So what we’re really talking about here are emotional algebraic equations made of particular objects, all of which possess some degree of both a universal and personal charge. What do I mean by this? And how does it relate to baseball? I’m getting to it. I promise.

Prop masters, set designers, and interior decorators are fluent at tapping into an object’s “charge,” and, since writers are creators of worlds, too, I think we should work to become better at it. On the most simple linguistic level, it refers to denotation VS. connotation, in that every object possesses some (mostly) universal charge, while its deeper meaning varies person-to-person, allowing limitless opportunities for irony, juxtaposition, and surprise in our work.

I’d argue that the most sophisticated/successful/interesting objective correlatives are specific and original to the character and the world in which she plays. While these isolated symbols and equations work to evoke a particular emotional response, they also create a type of intimacy with the reader. For instance, other characters in the scene may not understand why Harry, a prudish accountant, keeps a photograph of a ’50s pin-up in his wallet, but we do because of the heart-wrenching anecdote provided earlier. And when Harry’s wallet is stolen, we share in his relief that while his driver’s license, three credit cards, and six hundred in cash were taken, the pickpocket left the dog-eared photo.

One of my characters, Claire McCoy, refuses to wear a watch. She doesn’t like time or, more accurately, how quickly it seems to be passing her by, and she doesn’t value punctuality in the least. Having properly set this up, when she’s given a watch as compensation for a task she’d rather not do in the first place, the reader senses her discomfort with the tick, tick, tick of its inner workings, further revealing her inner workings.

To most people, a worn photo of a ’50s pin-up is not priceless, nor is a watch tormenting, but it is to Harry, and it is to Claire, and because we understand this, we feel with them.

Other times, a strong objective correlative references a universally charged object, but in a fresh way. And this is where baseball comes in for me.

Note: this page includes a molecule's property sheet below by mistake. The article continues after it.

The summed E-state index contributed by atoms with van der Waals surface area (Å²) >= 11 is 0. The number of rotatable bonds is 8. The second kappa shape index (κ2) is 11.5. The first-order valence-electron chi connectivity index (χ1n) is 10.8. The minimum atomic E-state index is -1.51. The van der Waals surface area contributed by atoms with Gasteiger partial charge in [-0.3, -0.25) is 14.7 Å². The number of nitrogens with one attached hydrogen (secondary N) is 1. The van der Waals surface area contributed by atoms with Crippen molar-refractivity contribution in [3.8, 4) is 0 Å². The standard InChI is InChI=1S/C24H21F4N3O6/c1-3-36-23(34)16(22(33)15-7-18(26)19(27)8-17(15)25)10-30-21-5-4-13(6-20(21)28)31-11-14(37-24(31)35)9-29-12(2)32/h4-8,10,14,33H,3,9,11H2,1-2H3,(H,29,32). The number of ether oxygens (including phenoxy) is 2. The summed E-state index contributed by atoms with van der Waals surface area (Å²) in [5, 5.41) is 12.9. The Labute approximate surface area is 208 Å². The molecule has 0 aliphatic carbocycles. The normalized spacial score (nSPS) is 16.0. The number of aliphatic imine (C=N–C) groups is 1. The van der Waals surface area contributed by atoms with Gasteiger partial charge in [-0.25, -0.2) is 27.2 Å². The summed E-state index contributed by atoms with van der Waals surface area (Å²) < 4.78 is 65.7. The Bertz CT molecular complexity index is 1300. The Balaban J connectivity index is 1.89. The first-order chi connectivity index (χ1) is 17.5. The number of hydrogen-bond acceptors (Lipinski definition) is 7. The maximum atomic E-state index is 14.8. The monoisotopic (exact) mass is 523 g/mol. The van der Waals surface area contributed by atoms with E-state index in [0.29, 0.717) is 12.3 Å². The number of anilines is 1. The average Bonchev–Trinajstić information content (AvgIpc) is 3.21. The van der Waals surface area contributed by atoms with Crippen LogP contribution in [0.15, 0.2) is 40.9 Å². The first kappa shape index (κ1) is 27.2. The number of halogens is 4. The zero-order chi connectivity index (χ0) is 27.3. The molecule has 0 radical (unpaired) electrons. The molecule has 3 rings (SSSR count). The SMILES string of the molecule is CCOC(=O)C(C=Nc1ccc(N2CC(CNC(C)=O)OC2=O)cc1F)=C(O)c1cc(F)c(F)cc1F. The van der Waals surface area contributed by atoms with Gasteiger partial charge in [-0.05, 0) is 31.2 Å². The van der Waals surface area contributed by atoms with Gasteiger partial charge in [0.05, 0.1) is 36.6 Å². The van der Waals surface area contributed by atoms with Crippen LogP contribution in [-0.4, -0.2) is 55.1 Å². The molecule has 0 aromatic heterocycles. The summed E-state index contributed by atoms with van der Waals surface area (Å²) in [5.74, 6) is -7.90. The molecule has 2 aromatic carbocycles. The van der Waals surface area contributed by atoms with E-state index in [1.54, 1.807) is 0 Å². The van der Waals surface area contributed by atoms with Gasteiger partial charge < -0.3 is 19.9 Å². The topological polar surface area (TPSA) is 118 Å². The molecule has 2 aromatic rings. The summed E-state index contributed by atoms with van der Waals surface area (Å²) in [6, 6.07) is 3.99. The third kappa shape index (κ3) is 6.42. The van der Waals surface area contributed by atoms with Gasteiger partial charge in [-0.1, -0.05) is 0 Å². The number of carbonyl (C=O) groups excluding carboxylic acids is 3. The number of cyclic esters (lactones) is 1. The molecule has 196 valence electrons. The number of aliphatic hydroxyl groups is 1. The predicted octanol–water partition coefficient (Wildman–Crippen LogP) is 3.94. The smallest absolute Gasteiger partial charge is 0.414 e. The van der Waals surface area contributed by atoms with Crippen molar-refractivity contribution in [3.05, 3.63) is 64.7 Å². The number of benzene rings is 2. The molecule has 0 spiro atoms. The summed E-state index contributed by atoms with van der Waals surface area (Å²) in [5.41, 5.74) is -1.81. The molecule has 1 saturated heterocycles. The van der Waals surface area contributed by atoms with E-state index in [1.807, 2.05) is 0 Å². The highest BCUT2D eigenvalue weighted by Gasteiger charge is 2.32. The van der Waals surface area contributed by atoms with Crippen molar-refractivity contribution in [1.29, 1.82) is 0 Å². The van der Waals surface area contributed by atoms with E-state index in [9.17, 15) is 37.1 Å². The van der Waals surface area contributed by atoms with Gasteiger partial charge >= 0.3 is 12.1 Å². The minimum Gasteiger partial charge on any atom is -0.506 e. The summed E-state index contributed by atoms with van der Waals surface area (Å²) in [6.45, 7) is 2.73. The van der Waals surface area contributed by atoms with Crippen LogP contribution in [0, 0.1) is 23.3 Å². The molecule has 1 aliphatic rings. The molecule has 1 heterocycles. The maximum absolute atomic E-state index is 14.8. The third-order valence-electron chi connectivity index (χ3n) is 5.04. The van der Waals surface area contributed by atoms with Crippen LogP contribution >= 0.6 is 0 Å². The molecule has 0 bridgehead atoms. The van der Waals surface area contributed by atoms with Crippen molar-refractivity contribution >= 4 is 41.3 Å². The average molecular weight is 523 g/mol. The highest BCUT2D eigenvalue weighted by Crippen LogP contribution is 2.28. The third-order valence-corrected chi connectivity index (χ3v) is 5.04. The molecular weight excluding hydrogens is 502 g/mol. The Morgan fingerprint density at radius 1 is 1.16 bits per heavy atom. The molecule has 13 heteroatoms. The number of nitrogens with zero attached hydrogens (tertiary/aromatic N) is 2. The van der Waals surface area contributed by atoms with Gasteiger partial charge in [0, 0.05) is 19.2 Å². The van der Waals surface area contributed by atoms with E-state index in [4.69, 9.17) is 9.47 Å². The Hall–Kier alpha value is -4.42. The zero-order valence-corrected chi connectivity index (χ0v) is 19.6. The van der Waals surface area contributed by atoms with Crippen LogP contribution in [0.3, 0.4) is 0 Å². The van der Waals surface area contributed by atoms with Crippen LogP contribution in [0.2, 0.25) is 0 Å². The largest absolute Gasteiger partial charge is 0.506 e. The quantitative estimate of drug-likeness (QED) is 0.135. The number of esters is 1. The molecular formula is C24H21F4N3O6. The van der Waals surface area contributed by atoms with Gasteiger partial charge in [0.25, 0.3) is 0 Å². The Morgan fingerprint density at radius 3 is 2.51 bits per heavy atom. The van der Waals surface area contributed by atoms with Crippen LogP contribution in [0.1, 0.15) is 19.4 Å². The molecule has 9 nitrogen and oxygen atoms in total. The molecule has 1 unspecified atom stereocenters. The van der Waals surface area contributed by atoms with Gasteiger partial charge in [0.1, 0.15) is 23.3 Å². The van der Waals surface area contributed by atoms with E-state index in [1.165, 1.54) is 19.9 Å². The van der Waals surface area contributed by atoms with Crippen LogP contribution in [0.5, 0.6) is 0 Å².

Because the protagonist I’m currently developing doesn’t really have a home, at least not in the traditional sense, when presented with the “What’s on the mantel?” writing prompt, I thought about my own home, because while I love writing, I quite like home décor.

While my home features several items that a set designer or prop master or interior decorator may call a “charged object” (i.e. a retro rotary phone, a glowing green banker’s lamp, a collection of witchy glass bottles), one that attracts particular interest among our guests are all of the baseballs incorporated into our homescape. This hadn’t occurred to me until somewhat recently when a visiting pal walked through playing “Eye Spy” and located a worn baseball or baseball-themed item in every room. (Note: We live in a small Victorian house. It didn’t take her very long.)

“Over there you have them piled in a vase, like Martha Stewart does with her lemons. And there, by the fireplace is another huddle of them, and in your office, on your bookshelf….”

The Lopez Indians and The Cleland Tigers take the field on our groom’s cake.

So what does this mean? How are the baseballs in my house “charged” to me? If my house were a fictional setting, what would this incessant inclusion of baseballs say about the protagonist who lived among them? Let’s speculate:

Baseball’s universal charge:

Americana, summertime, childhood, nostalgia, athleticism, heroes, fun, competition….

Baseball’s personal charge:

Grounding, earthy, textured, symmetrical, harmoniously colored (we have creams and reds throughout our home), my particular summertime, my particular childhood, my personal nostalgia….

A favorite showcase at Fenway (a favorite park).

Really thinking on it now, I have to admit that the baseball is one of man’s most perfect simple creations. You want to throw it when it finds a home in your hand. When it’s tossed your way, you want to bat it and gaze at its flight. I like to think that the creation of the game was inevitable — that if you found me on some strange island and handed me a baseball I’d look at my fellow dwellers and say,

“Someone grab a log. I want to see how far I can hit this thing.”

Then, after a few whacks at it, we’d decide some people should be responsible for retrieving it. And the game would begin, a natural inevitability granting joy through play. What makes me so LOFTY and WHIMSICAL about a baseball?

This particular object’s charge is rooted in my particular experiences with it, and around it, and because of it.